In the present study, taking into consideration the morphology, clinical details and in conjunction with IHC with HMWCK and AMACR, 24/40 ASAP (Cat 2A) cases with a negative staining with HMWCK and moderate to strong positive staining with AMACR were finally categorized as prostatic carcinoma of which only 10 were initially (Cat1) reported as carcinoma. Two cases showing strong positive staining for AMACR and also strongly highlighting the basal cell layer with 34βE12 were diagnosed as HGPIN (Cat 1- one reported as HGPIN and one as NEM), In conjunction with morphology, a negative AMACR stain and a positive basal cell layer with 34βE12, 8 cases were labeled as adenosis (Cat 1 reported as BPH and NEM), 3 as basal cell hyperplasia (Cat 1 reported as BPH) and 3 cases as atrophy one of which being partial atrophy (Cat 1 reported as NEM). These 14 cases finally labeled as adenosis, atrophy and basal cell hyperplasia were however strongly positive for 34βE12 and negative for AMACR and none of these were interpreted as PC initially (Cat 1). Hence in the ASAP category 2A there was a change in diagnosis in 15 of the 40 cases. In 14 cases it was from benign to malignant and in one case it was from benign to HGPIN. There were 7 cases of frank PC with atypical foci. These foci were picked up for evaluation for the purpose of learning in case such foci were encountered independently in needle biopsies without the carcinoma. Of these 5/7 were finally categorized as HGPIN and one case each as adenosis and basal cell hyperplasia. Three cases initially labeled as cribriform carcinoma was now labeled as cribriform PIN and this brought down the grade of the tumor from intermediate to low grade. The last category was labeled as camouflaged morphology (3 cases) in which there was inflammation and crush artifacts. These were finally categorized as PC in 2 cases (Cat 1-one case reported as inflammation and other as PC) and histiocyte rich inflammation in one case (Cat 1 reported as PC). Thus in this study the initial diagnosis made on routine reporting was changed in 17/50 ie in 34% of the atypical cases. In 15/50 i.e. 30% the diagnosis was changed from benign to malignant, in 2% (1/50) from benign to HGPIN and in 2% (1/50) from malignant to benign. The change of diagnosis in these 17 patients was communicated to the treating urologists for further follow up and action. The case in which the diagnosis was changed from malignant to benign, in the mean time had had a radical prostatectomy done and there was dense inflammation and no tumor in the whole specimen. Another case where the diagnosis was changed from benign to malignant on a needle biopsy underwent a radical prostatectomy and there was tumor (Gleason score 3+3 = 6) present in both the lobes.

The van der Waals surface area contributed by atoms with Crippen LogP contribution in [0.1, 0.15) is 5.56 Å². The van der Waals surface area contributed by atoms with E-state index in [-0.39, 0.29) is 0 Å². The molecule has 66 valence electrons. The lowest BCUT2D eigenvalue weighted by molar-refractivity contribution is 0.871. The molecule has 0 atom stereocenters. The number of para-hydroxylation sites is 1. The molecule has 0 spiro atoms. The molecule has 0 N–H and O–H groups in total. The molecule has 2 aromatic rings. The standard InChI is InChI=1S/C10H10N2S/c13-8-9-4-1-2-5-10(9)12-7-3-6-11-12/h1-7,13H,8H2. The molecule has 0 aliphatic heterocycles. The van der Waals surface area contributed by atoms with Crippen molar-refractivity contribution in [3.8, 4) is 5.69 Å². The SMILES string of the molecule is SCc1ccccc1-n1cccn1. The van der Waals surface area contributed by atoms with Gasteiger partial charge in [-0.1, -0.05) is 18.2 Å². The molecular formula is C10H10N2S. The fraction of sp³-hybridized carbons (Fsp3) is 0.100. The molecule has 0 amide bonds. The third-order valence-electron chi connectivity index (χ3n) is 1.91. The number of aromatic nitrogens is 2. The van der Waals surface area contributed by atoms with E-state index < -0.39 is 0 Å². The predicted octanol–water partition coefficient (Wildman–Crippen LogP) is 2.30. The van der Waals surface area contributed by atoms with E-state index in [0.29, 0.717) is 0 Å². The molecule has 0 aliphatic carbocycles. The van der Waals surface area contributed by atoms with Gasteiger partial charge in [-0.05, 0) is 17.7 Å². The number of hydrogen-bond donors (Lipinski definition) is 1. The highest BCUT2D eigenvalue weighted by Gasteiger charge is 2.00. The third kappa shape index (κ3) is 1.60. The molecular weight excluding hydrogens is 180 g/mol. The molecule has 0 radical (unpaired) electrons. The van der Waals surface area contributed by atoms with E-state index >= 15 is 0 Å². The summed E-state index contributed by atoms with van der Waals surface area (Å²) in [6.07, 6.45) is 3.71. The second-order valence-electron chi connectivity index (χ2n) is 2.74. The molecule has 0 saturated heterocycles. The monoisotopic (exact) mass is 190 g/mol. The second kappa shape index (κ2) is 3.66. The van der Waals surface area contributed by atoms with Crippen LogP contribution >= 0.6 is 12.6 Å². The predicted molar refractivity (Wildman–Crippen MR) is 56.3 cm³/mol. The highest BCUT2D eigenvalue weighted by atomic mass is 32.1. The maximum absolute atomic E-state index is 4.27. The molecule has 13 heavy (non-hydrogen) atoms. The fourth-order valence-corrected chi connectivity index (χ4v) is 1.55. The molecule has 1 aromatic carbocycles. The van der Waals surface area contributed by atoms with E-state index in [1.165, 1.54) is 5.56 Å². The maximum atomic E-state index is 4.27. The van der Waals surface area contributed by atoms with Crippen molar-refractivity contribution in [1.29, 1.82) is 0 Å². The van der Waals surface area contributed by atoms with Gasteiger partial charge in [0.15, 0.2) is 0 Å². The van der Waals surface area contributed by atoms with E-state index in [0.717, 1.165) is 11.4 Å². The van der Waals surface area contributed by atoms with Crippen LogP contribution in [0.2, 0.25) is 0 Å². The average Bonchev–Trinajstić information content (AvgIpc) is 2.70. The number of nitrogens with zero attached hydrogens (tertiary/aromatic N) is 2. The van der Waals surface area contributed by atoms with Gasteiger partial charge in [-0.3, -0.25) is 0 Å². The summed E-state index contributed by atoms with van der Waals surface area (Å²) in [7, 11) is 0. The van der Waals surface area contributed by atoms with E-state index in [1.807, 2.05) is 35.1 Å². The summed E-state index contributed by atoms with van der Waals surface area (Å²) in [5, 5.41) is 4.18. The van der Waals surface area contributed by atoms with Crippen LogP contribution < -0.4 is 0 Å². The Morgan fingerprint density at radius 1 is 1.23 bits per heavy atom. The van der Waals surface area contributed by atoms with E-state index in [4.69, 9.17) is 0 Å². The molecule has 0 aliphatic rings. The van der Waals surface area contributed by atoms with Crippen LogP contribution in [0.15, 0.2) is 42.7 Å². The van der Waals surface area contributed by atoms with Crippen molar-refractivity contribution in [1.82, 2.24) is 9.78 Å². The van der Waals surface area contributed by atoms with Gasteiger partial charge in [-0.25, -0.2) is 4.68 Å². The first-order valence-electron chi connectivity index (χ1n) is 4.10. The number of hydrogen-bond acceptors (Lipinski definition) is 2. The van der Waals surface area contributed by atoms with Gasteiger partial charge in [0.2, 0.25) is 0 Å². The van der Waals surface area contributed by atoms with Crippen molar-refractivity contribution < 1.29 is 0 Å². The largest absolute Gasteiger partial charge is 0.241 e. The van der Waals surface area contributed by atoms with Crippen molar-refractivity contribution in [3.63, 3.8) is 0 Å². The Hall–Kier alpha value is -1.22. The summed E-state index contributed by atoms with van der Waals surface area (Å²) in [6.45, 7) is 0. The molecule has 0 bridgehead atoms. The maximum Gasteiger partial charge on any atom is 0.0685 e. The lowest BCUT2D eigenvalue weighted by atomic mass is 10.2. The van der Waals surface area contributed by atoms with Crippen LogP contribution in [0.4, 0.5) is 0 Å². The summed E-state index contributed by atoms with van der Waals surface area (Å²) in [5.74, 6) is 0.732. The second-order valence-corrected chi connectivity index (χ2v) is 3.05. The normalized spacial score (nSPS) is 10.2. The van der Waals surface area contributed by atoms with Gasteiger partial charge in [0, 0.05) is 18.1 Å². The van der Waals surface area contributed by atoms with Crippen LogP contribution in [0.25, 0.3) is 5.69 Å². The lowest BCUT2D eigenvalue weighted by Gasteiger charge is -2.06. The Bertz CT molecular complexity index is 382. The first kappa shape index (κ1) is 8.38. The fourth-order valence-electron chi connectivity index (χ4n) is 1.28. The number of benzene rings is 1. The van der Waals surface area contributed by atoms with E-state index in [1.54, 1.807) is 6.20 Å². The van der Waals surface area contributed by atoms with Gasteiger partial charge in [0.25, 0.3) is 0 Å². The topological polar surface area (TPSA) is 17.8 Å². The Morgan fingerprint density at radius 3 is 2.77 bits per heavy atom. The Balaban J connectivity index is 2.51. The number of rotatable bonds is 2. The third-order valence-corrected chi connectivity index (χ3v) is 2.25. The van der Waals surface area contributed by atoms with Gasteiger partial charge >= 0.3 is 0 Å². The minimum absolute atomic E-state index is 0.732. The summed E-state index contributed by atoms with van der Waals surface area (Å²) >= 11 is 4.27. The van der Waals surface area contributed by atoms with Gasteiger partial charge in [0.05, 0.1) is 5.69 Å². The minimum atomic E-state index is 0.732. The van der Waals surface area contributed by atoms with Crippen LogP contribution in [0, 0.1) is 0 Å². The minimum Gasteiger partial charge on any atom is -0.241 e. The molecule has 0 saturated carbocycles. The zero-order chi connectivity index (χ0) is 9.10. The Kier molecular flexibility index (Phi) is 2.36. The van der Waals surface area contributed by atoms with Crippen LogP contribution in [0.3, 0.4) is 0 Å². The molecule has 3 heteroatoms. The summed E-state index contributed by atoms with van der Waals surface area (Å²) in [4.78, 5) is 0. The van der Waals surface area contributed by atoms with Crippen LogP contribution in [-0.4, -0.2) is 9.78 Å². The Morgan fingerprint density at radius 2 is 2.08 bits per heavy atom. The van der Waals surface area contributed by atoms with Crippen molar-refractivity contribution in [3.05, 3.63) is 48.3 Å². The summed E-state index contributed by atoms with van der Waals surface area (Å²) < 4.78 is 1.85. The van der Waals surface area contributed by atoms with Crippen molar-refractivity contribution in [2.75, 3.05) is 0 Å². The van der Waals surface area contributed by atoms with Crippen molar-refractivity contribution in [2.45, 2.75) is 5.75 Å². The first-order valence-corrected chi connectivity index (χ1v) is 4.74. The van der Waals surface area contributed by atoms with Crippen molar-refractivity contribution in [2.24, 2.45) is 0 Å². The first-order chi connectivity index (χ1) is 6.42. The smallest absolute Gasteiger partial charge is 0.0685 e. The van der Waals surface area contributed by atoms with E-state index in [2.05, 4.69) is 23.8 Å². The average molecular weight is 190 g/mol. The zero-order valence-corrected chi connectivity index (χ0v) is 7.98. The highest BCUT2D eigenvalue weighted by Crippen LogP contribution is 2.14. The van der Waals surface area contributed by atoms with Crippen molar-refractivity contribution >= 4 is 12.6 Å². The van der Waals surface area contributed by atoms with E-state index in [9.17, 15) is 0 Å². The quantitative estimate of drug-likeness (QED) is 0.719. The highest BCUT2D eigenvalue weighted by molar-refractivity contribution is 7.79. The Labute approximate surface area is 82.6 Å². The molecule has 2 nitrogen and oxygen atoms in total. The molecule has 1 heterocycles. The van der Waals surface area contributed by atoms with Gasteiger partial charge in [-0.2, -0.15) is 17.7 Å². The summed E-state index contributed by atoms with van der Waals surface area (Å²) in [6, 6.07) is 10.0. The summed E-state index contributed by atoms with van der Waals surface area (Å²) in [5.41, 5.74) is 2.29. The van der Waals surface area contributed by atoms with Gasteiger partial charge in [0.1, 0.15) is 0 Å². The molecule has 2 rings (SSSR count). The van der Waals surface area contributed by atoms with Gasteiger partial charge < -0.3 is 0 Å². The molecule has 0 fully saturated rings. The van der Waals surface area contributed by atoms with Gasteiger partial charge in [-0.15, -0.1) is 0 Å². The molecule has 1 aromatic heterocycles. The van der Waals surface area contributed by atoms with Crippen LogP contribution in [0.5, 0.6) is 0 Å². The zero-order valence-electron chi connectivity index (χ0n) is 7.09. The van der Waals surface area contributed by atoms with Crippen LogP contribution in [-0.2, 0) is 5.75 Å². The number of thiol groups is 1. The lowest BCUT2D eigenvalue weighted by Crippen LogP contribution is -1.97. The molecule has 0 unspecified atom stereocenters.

The most common reason for the diagnostic error in this study was that the malignant foci were very limited (3-10%) and there are well known reasons for the difficulty in diagnosing limited prostatic adenocarcinoma. Firstly the limited number of cancerous glands may only be a few acini available for histopathological evaluation. AMACR has now been demonstrated to be a highly sensitive prostatic cancer marker (sensitivity 80-100%) for small focal prostatic carcinomas [32-34]. Secondly there is no single feature specific and sufficient for the diagnosis of prostate cancer. The diagnosis is based on a combination of architectural and cytological features and the presence of extracellular material such as blue tinged secretions or crystalloids,. Almost any of these histological diagnostic features can be occasionally seen in benign conditions of the prostate [11]. Thirdly, the consequences associated with a false positive or negative diagnosis can be very serious like unnecessary prostatectomy, radiation exposure or a delay in effective treatment. In this study 94% cases with change of diagnosis were from benign to malignant/premalignant that is cases were being underdiagnosed at our institute due to the presence of limited adenocarcinoma. It would be better if the diagnosis of suspicious but not diagnostic of malignancy is given to such cases. The other reasons for the error were inflammation, crush artifacts, missing out on HGPIN (not looking at high power judiciously), and diagnostic errors with benign mimics of carcinoma. In the five TURP specimens the single chip with the small focus of carcinoma was missed on routine reporting. In one case the only chip with carcinoma was lying outside the cover slip- a technical error.